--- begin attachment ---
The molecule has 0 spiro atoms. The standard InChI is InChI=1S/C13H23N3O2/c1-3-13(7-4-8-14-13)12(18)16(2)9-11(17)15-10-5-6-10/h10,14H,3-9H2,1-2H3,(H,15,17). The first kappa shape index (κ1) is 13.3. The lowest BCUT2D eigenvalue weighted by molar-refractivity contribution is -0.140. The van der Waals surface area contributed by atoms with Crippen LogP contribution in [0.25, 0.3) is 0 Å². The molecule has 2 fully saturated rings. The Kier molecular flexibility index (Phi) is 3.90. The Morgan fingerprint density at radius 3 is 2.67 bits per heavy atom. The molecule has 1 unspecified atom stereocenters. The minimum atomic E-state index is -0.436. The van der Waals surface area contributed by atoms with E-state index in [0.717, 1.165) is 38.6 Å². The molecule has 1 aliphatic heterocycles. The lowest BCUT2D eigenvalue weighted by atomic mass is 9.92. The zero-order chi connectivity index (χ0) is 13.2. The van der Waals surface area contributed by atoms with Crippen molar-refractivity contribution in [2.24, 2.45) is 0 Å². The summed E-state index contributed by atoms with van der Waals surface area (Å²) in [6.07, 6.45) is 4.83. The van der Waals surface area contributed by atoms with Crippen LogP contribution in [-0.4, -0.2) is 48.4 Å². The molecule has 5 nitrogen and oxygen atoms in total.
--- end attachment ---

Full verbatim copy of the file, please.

The molecule has 0 spiro atoms. The standard InChI is InChI=1S/C13H23N3O2/c1-3-13(7-4-8-14-13)12(18)16(2)9-11(17)15-10-5-6-10/h10,14H,3-9H2,1-2H3,(H,15,17). The first kappa shape index (κ1) is 13.3. The lowest BCUT2D eigenvalue weighted by molar-refractivity contribution is -0.140. The van der Waals surface area contributed by atoms with Crippen LogP contribution in [0.25, 0.3) is 0 Å². The molecule has 2 fully saturated rings. The Kier molecular flexibility index (Phi) is 3.90. The Morgan fingerprint density at radius 3 is 2.67 bits per heavy atom. The molecule has 1 unspecified atom stereocenters. The minimum atomic E-state index is -0.436. The van der Waals surface area contributed by atoms with E-state index in [0.717, 1.165) is 38.6 Å². The molecule has 1 aliphatic heterocycles. The lowest BCUT2D eigenvalue weighted by atomic mass is 9.92. The zero-order chi connectivity index (χ0) is 13.2. The van der Waals surface area contributed by atoms with Crippen molar-refractivity contribution in [2.24, 2.45) is 0 Å². The summed E-state index contributed by atoms with van der Waals surface area (Å²) in [6.07, 6.45) is 4.83. The van der Waals surface area contributed by atoms with Crippen LogP contribution in [-0.4, -0.2) is 48.4 Å². The molecule has 5 nitrogen and oxygen atoms in total.